Click on any airport, and the “delay index”(s) are all “low”.

  30. Mike in Nola says:

    kfunck1:

    My move from NOLA to HOU will be permanent soon. Ursuline nuns are buying our house. When I’m over here in Houston, the nola.com site is pretty discouraging. While good food is much harder to find here, my wife likes not having to be scared every place she goes by herself, even though we are not in the burbs.

  31. Mike,

    no good food in Houston? do you mean NOLA-style, or just good food? one of the great things about HOU, to me, is that if you don’t like the country you’re in, try the next block..the place has enclaves of ethnicities from many parts of the World..

    btw, as I mentioned to you before, if you need Furniture in HOU, check the Yellow Pages~

  32. Boomer108 says:

    Three thoughts:
    On holiday travel: (in addition to post above) My sister was going to go to Chicago to visit our parents – didn’t get tix when she learned it would be $2000 for her family to travel. So air fares may have had something to do with it, as well.

    On the elitism of the media: Two household-name evening newscasters’ kids go to my childrens’ schools here in Manhattan. A local nightly news guy does, as well. Plus a senior reporter for the WSJ. So that gives you a feel for the backgrounds we’re dealing with here.

    On investing ideas: Would love an open thread, Barry!

  33. Mannwich says:

    Whoops, how could I forget to mention this? The restaurant where we ate Turkey Day dinner was offering a free $50 gift card with the purchase of a $100 gift card or $25 card with purchase of a $50 card. Pretty good deal. We snapped up the $100/$50 and plan to give at least one away as a gift.

  34. Bruce in Tn says:

    Mike in NO:

    My wife and kids loved the two years we lived in NO…long before Katrina. At that time we were poor, and used to go to the mom and pop cafes along Lake Ponchatrain. Great food, low cost, and I got hooked on soft shell crab. We lived in Metarie, and bought our seafood from a little shop close to Veteran’s avenue… I also miss the true NO style Po-boys and mufellettas…

  35. jason says:

    My Mother-in-Law flew from South Texas to SF Bay Area to visit us on. Her flight was on Wednesday. She said she was very surprised by the lack of lines and people at the airport.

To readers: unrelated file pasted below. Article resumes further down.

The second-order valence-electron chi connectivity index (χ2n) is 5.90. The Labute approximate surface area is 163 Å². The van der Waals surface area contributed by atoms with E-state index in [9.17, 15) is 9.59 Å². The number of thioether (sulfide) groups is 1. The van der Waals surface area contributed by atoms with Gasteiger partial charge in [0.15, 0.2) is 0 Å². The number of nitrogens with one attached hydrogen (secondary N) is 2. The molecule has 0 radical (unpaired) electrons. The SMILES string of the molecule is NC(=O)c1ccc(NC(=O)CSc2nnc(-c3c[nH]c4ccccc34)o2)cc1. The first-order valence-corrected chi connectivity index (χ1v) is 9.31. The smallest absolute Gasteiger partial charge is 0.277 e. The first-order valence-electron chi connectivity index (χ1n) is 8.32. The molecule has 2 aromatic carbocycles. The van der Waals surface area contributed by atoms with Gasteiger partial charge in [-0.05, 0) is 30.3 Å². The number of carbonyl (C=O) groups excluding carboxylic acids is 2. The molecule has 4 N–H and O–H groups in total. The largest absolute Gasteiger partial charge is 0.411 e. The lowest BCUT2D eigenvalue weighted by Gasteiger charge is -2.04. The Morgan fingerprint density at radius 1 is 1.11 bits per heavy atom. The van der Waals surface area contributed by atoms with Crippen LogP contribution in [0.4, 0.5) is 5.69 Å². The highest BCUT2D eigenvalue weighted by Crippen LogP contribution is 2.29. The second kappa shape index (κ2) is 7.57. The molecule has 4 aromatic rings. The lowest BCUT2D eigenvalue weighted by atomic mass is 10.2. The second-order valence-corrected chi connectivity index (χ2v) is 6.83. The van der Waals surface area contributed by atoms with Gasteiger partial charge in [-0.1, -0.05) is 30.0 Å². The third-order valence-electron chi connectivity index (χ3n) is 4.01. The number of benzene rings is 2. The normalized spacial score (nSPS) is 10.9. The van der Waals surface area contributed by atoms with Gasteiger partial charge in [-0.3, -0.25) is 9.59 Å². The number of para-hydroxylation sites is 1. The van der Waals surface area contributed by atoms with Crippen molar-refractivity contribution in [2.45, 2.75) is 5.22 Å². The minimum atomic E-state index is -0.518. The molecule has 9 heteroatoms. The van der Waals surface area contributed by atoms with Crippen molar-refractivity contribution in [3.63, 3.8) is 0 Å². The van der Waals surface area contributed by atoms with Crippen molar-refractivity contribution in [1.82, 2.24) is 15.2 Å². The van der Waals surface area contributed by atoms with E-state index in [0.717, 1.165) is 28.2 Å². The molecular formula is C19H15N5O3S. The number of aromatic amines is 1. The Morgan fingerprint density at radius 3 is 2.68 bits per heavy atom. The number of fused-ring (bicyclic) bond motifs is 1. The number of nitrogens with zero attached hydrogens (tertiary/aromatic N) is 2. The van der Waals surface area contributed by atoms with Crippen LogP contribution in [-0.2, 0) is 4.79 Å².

36. jakester says:

    similar observations noted on other boards as well. significantly lighter Turkey Day air and road traffic then observed even just after 9/11, fairly robust Black Friday namely due to severe markdowns but so far, Saturday has shown ghost town malls across major vicinities in the US. From a trading perspective, even though we could still be sitting on the verge of a counter-trend rally, all economic signs are still pointing to the early stages of depression in my view. The news should still get worse but even stocks can rally for a while in a secular bear market.

  37. sunset_shazz says:

    San Francisco is typically empty around this time of year, as most people leave town to visit family. This year, plenty of traffic; most people seem to have stayed home.

  38. Arthur says:

    re the media, the Colorado farm and that 2008-style buffet 40,000 folks unexpectedly showed up for: it was covered on CNN. I’m no apologist for mainstream media but they were on it.

  39. khyron4eva says:

    Mike in NOLA:

    Love your city. Thought of retiring down there at some point. Miss a shrimp Po Boy. :( But I digress…

    Vegas baby! Love Vegas. Took advantage of some specials back in September before things got really stupid (the first bailout vote died the Monday before I left; was there for a week, Wed – Thu). I’d go back if I didn’t have some upcoming travel to plan for. Looking forward to those being cheaper; thankfully its travel in early 2009.

    All:

    I’m not at all surprised to see more stories of driving. A friend of mine from Detroit, who now lives here outside of DC, drove back to DET for Thanksgiving. Going and coming, she reported wall-to-wall cars. I paid $1.65 for gas at Shell the other day (or was it Sunoco?). Probably $0.05 less if I’d gone to Costco but it was Thanksgiving day. I can’t remember the last time I paid that little, but it was probably 2003.

    Of course, everyone keeps missing what this means long term for oil and gasoline prices. Guess what I plan to be long in about 6 months.

    Mannwich:

    Mainstream media does not CARE to be accurate, trustworthy or valuable. They don’t care to provoke thought. That’s not their mandate. So to even expect that is naive, IMO. Or maybe nostalgic. Keep the peasants distracted with entertainment – circuses and fights at the Coliseum. Ooops. Sorry. Wrong empire. What’s the modern equivalent?

    The empire is collapsing, and I figure it has to be by design.